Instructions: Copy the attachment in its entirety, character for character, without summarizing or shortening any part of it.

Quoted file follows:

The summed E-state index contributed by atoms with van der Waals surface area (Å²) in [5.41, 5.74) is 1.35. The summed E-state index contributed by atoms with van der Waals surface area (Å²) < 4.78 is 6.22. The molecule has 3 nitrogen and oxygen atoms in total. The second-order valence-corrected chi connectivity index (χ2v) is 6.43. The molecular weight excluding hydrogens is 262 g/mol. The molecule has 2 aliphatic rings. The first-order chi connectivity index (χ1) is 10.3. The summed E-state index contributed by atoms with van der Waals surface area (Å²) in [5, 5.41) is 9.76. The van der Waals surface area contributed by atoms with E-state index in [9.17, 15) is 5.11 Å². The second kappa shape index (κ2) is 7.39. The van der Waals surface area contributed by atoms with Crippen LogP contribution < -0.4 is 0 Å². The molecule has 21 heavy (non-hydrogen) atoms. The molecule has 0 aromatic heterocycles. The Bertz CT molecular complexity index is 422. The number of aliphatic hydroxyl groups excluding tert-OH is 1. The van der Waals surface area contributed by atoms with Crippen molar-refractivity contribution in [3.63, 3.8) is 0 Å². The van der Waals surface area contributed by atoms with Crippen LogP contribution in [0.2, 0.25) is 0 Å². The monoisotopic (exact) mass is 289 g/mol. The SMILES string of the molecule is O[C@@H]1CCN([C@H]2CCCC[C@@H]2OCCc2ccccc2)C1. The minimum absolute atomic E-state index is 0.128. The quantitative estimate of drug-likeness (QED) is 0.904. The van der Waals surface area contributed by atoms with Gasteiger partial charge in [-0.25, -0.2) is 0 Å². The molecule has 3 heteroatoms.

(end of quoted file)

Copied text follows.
The summed E-state index contributed by atoms with van der Waals surface area (Å²) in [5.41, 5.74) is 1.35. The summed E-state index contributed by atoms with van der Waals surface area (Å²) < 4.78 is 6.22. The molecule has 3 nitrogen and oxygen atoms in total. The second-order valence-corrected chi connectivity index (χ2v) is 6.43. The molecular weight excluding hydrogens is 262 g/mol. The molecule has 2 aliphatic rings. The first-order chi connectivity index (χ1) is 10.3. The summed E-state index contributed by atoms with van der Waals surface area (Å²) in [5, 5.41) is 9.76. The van der Waals surface area contributed by atoms with E-state index in [9.17, 15) is 5.11 Å². The second kappa shape index (κ2) is 7.39. The van der Waals surface area contributed by atoms with Crippen LogP contribution < -0.4 is 0 Å². The molecule has 21 heavy (non-hydrogen) atoms. The molecule has 0 aromatic heterocycles. The Bertz CT molecular complexity index is 422. The number of aliphatic hydroxyl groups excluding tert-OH is 1. The van der Waals surface area contributed by atoms with Crippen molar-refractivity contribution in [3.63, 3.8) is 0 Å². The van der Waals surface area contributed by atoms with Crippen LogP contribution in [0.2, 0.25) is 0 Å². The monoisotopic (exact) mass is 289 g/mol. The SMILES string of the molecule is O[C@@H]1CCN([C@H]2CCCC[C@@H]2OCCc2ccccc2)C1. The minimum absolute atomic E-state index is 0.128. The quantitative estimate of drug-likeness (QED) is 0.904. The van der Waals surface area contributed by atoms with Gasteiger partial charge in [-0.25, -0.2) is 0 Å². The molecule has 3 heteroatoms.